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Blue Zones: Secrets To Living Longer [INFOGRAPHIC]

For centuries, the human race has grappled with its own mortality. From biblical stories to science fiction, it seems to be in our nature to seek out long life – perhaps by whatever means necessary. Yet, these tales often end with words of caution and moral lessons to be learned. While we haven’t found the secret to immortality just yet, the population of people living past 100 is ever growing and by 2050 could reach to over three million people. What’s their secret?

Blue Zones

There is no secret formula to a long, happy life but given the right conditions, longevity could be the result of healthy habits, both mental and physical, built over a lifetime. Though from all walks of life, the centenarians living today give us wise, sometimes cryptic, advice for living longer. Yet if we listen closely enough, we can begin to understand the subtle similarities. At age 100, Trudi Fletcher tells us that it’s all about attitude when it comes to living a long life; supercentenarian and oldest living WWII veteran Richard Overton at age 112 simply said, “just keep living, don’t die.”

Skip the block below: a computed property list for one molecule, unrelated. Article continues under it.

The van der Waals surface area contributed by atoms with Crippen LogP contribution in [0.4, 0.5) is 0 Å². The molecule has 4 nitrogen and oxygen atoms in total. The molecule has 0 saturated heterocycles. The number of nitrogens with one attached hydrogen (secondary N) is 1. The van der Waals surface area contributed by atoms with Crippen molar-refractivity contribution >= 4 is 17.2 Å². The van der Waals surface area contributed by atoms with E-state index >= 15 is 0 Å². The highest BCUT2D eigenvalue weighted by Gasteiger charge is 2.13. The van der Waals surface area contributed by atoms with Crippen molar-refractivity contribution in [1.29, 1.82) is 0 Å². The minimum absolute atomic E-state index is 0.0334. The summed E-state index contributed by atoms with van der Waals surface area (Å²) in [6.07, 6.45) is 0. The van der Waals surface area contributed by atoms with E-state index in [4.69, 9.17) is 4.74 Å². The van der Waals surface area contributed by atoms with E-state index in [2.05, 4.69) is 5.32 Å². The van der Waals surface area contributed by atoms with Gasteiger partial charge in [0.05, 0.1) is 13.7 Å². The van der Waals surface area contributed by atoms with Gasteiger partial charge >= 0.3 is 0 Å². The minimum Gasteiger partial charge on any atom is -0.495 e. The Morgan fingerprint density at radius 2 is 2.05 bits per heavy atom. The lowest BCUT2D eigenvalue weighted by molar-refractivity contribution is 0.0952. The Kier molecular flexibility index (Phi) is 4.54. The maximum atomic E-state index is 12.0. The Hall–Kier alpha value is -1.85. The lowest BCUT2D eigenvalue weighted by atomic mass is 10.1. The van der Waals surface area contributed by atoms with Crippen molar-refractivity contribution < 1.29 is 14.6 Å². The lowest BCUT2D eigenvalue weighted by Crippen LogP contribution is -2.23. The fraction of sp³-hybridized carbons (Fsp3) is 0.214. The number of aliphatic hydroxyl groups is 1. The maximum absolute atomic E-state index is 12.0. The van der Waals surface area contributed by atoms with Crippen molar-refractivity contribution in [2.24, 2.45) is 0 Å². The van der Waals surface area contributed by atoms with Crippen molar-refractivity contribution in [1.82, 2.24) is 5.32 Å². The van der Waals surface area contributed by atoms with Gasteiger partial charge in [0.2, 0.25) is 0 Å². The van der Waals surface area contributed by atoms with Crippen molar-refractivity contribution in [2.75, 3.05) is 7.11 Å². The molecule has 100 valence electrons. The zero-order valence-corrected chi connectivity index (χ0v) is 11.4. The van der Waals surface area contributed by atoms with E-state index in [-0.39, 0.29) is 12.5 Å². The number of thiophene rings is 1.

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Q4 hedge fund letters, conference, scoops etc

Clean eating and positive outlooks aside, there are certain regions in the world that seem especially conducive to longevity, known as Blue Zones. Spanning across many continents and home to a wide range of cultures, Blue Zones are geographical hotspots of centenarians. The inhabitants of Okinawa, Japan have the highest life expectancy rate of anywhere else in the world at 85 years. A regional emphasis on clean living and plant-based diets, as well as the traditional concept of “reason for being” or Ikigai, gives citizens a life-long purpose for living. Loma Linda, California is another such place in which the life expectancy is over ten years longer than average Americans. Again, following a traditional diet of veggies and whole grains, this tight-knit community stemming from strong religious purpose almost mirror the communities of Okinawa. Coincidence?

In 2016, the global life expectancy was 72 years and this average age keeps increasing. By 2050, planet Earth could be home to over five million centenarians – could we be among them? Invest in your present to build a solid foundation for your future, and potentially extend your life in the process. Here’s what we can learn from the centenarians living today, the quality of life in Blue Zones, and how we can make it work for ourselves, detailed in this infographic.

Blue Zones